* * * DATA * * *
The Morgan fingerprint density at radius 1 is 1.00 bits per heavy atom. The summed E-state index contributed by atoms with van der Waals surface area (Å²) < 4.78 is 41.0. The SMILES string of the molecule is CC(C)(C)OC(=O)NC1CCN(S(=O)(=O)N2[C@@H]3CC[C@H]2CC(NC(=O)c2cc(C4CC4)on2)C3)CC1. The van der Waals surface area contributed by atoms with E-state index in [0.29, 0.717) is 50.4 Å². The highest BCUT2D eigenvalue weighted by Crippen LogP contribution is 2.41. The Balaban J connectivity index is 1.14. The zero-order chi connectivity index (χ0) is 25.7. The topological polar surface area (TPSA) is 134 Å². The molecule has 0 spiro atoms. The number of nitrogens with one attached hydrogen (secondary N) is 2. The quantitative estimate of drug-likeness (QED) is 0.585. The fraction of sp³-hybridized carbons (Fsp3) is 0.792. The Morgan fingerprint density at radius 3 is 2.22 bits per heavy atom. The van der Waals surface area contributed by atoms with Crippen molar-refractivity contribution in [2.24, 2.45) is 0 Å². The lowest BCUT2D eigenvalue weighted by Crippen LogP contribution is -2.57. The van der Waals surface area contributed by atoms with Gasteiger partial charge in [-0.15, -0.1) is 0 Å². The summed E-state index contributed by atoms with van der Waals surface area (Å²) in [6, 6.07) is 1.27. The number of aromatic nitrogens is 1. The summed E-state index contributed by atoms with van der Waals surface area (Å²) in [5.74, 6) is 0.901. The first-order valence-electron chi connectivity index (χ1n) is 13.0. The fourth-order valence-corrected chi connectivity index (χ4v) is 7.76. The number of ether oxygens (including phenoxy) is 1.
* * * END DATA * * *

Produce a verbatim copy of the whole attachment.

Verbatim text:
The Morgan fingerprint density at radius 1 is 1.00 bits per heavy atom. The summed E-state index contributed by atoms with van der Waals surface area (Å²) < 4.78 is 41.0. The SMILES string of the molecule is CC(C)(C)OC(=O)NC1CCN(S(=O)(=O)N2[C@@H]3CC[C@H]2CC(NC(=O)c2cc(C4CC4)on2)C3)CC1. The van der Waals surface area contributed by atoms with E-state index in [0.29, 0.717) is 50.4 Å². The highest BCUT2D eigenvalue weighted by Crippen LogP contribution is 2.41. The Balaban J connectivity index is 1.14. The zero-order chi connectivity index (χ0) is 25.7. The topological polar surface area (TPSA) is 134 Å². The molecule has 0 spiro atoms. The number of nitrogens with one attached hydrogen (secondary N) is 2. The quantitative estimate of drug-likeness (QED) is 0.585. The fraction of sp³-hybridized carbons (Fsp3) is 0.792. The Morgan fingerprint density at radius 3 is 2.22 bits per heavy atom. The van der Waals surface area contributed by atoms with Crippen molar-refractivity contribution in [2.24, 2.45) is 0 Å². The lowest BCUT2D eigenvalue weighted by Crippen LogP contribution is -2.57. The van der Waals surface area contributed by atoms with Gasteiger partial charge in [-0.15, -0.1) is 0 Å². The summed E-state index contributed by atoms with van der Waals surface area (Å²) in [6, 6.07) is 1.27. The number of aromatic nitrogens is 1. The summed E-state index contributed by atoms with van der Waals surface area (Å²) in [5.74, 6) is 0.901. The first-order valence-electron chi connectivity index (χ1n) is 13.0. The fourth-order valence-corrected chi connectivity index (χ4v) is 7.76. The number of ether oxygens (including phenoxy) is 1.